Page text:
Recapturing the Reagan vision Right: Conservatives seeking to replicate Ronald Reagan's successes are likely to fail because no one seems to fully understands what the former president was about.

November 23, 1997|By DINESH D'SOUZA

With Bill Clinton's concession that "the era of big government is over," American conservatives won a stunning ideological victory. Yet, even as conservative ideas are in the ascendancy, the parties and politicians that represent them are in serious trouble. In the United States, Britain and France, right-leaning candidates have been routed in the most recent elections by more moderate centrists.

The mood at the recent International Conservative Congress in Washington was accordingly pessimistic. Sponsored by various right-wing think tanks and magazines, the conference explored the question: Why are conservatives failing politically everywhere, and what can be done to revive the successes of the Reagan era?

William Kristol and David Brooks, both of the Weekly Standard, urged conservatives recently to abandon their anti-government rhetoric and support more ambitious federal initiatives that could give Americans a renewed sense of "national greatness." In a different vein, William J. Bennett and John J. Dilulio, in Commentary, called for a downsizing of the federal government, delegation of many of its functions to state and local governments and a revitalized private sphere of businesses, churches and philanthropies to assume the task of a "new reconstruction" of civil society.

If conservatives seek to duplicate Ronald Reagan's success, they might ask: How might Reagan come down on this question?

Reagan's agenda was focused on three themes: limiting the size of government, anti-communism and traditional values. Each seems to have given rise to a distinctive faction on the right. There are balance-the-budget conservatives, national-greatness conservatives and cultural conservatives. All invoke the name of Reagan, but their efforts to replicate his successes are not likely to succeed, because none seems to understand fully what the former president was all about.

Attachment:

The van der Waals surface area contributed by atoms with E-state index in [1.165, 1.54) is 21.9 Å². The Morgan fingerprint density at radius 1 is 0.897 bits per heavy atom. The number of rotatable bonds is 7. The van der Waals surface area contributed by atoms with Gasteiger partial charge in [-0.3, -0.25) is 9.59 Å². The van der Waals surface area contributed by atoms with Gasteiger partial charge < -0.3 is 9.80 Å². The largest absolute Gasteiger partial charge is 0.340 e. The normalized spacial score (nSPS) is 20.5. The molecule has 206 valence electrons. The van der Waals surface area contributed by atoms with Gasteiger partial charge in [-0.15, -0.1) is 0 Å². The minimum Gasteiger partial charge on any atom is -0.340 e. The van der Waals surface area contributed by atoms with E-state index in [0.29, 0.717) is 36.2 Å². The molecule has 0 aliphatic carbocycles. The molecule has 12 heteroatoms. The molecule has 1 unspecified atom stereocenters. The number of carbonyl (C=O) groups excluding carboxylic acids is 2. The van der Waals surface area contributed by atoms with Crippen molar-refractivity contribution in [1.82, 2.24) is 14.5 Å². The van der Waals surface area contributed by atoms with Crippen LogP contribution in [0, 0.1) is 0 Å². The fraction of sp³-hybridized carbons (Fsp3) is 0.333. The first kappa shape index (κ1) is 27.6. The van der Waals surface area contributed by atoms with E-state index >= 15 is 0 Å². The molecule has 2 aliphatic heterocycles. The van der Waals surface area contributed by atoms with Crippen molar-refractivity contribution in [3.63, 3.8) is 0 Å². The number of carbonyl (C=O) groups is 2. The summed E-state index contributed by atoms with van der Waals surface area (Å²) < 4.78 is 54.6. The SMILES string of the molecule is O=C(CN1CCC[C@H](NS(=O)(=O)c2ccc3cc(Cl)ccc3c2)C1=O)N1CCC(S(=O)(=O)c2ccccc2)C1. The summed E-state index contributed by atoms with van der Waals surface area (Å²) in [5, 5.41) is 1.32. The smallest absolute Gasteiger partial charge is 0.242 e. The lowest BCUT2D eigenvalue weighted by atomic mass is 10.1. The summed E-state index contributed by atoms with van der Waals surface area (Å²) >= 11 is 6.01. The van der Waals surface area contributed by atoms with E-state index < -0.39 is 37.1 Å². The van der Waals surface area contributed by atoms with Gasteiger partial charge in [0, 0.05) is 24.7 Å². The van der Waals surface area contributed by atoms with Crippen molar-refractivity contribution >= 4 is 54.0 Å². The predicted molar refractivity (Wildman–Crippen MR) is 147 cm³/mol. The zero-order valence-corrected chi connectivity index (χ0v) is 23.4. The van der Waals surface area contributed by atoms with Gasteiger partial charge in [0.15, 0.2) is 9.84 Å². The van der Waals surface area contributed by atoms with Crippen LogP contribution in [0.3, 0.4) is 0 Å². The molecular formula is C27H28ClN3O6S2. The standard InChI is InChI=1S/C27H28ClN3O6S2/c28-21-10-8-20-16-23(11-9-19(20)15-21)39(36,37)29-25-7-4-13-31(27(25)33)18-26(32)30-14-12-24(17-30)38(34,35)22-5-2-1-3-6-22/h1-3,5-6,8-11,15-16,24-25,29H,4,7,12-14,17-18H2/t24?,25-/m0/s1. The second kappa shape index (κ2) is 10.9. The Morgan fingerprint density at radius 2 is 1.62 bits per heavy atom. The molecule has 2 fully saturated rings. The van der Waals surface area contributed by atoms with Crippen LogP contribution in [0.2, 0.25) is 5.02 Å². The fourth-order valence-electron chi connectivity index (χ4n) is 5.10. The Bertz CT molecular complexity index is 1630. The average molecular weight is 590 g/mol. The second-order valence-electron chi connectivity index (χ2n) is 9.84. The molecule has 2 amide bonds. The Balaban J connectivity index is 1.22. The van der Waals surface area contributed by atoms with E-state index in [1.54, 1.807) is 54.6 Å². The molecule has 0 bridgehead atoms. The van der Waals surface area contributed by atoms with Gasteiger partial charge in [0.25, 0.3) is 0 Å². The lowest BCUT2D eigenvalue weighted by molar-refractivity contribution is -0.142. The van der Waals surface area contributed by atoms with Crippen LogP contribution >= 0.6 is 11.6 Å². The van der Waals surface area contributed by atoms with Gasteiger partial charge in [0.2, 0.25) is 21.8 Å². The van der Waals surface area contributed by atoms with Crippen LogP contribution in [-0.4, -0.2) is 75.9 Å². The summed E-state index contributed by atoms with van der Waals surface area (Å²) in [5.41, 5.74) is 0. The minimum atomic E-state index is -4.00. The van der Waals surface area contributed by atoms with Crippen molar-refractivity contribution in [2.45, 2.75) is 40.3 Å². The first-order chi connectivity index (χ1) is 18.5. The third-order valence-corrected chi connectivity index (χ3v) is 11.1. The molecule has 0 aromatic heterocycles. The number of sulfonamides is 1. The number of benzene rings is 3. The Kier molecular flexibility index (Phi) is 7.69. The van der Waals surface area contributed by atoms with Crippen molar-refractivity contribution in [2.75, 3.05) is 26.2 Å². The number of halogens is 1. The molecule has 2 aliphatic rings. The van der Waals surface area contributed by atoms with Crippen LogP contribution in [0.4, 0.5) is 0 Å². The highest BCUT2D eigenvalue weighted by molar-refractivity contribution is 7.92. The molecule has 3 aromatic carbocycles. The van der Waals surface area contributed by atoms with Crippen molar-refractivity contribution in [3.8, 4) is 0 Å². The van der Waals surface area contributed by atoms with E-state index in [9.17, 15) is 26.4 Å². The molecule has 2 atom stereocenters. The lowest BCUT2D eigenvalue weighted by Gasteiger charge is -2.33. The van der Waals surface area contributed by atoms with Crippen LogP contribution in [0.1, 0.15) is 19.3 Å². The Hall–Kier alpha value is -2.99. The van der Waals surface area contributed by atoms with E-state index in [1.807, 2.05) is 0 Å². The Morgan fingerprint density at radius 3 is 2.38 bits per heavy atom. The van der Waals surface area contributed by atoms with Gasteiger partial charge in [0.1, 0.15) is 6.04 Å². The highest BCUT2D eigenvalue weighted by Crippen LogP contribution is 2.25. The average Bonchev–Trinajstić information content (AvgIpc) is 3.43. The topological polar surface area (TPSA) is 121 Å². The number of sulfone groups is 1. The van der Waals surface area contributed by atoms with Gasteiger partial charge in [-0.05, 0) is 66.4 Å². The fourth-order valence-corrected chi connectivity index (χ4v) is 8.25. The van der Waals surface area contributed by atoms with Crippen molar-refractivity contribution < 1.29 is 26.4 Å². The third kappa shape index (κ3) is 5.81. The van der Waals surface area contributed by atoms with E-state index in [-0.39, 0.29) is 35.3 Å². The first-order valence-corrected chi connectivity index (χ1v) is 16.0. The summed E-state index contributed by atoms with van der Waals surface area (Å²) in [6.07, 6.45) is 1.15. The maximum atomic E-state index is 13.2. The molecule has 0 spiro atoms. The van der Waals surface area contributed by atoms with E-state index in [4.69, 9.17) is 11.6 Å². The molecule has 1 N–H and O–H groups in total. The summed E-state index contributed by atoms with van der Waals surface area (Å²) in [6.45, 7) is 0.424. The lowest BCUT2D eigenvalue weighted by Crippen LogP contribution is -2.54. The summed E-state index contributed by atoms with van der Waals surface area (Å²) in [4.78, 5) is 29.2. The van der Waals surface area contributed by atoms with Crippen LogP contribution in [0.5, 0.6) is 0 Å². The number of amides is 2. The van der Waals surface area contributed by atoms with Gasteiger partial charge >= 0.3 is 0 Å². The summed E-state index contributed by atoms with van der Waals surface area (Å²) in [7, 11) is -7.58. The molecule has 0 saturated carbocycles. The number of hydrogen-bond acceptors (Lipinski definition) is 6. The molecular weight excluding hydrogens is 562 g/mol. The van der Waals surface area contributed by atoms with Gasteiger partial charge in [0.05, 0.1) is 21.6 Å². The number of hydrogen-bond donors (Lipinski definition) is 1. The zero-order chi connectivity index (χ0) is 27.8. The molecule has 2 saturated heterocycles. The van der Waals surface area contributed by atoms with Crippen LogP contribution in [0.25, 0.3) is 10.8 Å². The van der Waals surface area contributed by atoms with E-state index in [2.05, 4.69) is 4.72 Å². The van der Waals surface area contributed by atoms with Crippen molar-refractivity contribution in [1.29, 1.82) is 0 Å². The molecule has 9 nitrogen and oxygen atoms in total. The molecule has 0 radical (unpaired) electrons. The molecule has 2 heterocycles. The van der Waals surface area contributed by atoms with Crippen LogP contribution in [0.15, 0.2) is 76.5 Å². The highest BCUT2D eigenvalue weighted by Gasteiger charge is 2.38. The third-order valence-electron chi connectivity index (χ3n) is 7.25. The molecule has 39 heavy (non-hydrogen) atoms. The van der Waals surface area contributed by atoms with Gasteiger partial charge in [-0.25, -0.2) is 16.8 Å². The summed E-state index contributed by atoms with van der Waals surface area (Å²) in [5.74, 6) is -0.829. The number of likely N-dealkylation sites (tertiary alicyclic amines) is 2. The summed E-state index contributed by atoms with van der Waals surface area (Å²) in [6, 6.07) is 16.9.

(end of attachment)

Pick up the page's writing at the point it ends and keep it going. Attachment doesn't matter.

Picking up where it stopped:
The budget balancers envisioned themselves completing the Reagan revolution. But they miscalculated by targeting popular entitlement programs. In the 1980 campaign, Reagan pledged to reduce "waste, fraud and abuse" in federal programs but he did not propose to eliminate a single one. Government spending grew at about the same pace under Reagan as under his predecessor. Reagan's substantive emphasis was always on lowering taxes to accelerate economic growth, thereby limiting the size of government relative to the size of the economy.

The national-greatness conservatives, as represented by Kristol and Brooks, make their peace with big government. They ask: "How can Americans love their nation if they hate its government?" While approving of measures such as welfare reform, Kristol and Brooks advance a vision of a lean but robust federal government that would not shrink from taking on grand new projects that would vindicate "the greatness of the American experiment."

These conservatives are responding, in large part, to the absence today of the kind of unifying patriotic vision that Reagan articulated so well in the 1980s. Yet, Reagan's call to arms was based upon the existence of the genuine threat posed by Soviet missiles.

What is striking about Kristol and Brooks' vision is its lack of content. For months, the Weekly Standard, which Kristol edits, has been striving to rally conservatives to oppose the government of China with the same vehemence with which they resisted the Soviet Union. The Chinese rulers, like the tyrants of the old Politburo, do not hesitate to persecute dissidents to maintain their hold on power, yet the Chinese have embraced Western-style capitalism, liberalization seems to be proceeding rapidly and the country poses no obvious threat to Americans or U.S. interests.

Other proposals for national greatness at least have the benefit of harmless triviality. Political scientist Eliot A. Cohen calls for a new project to "acquire, protect and maintain Civil War battlefields." Brooks has suggested that America again could become great by building national buildings and monuments. Sad to say, one recent construction is the Ronald Reagan Federal Building, a monstrosity that houses several government agencies whose existence Reagan opposed throughout his political career.

Perhaps the most interesting response to the plight of modern conservatism comes from the cultural reformers. This camp, led by Robert H. Bork, contends that the most serious problem facing the country is not political but moral. In Bork's view, the American people have been corrupted by liberal permissiveness.

Many cultural conservatives caution against looking to government for answers. If the American people are the problem, changing their minds and behavior is the only solution. What is needed is a "remoralization" of America, argues historian Gertrude Himmelfarb. Bennett and others promote cultural renewal through public sermonizing and support for local initiatives, such as church programs to teach parental responsibility.

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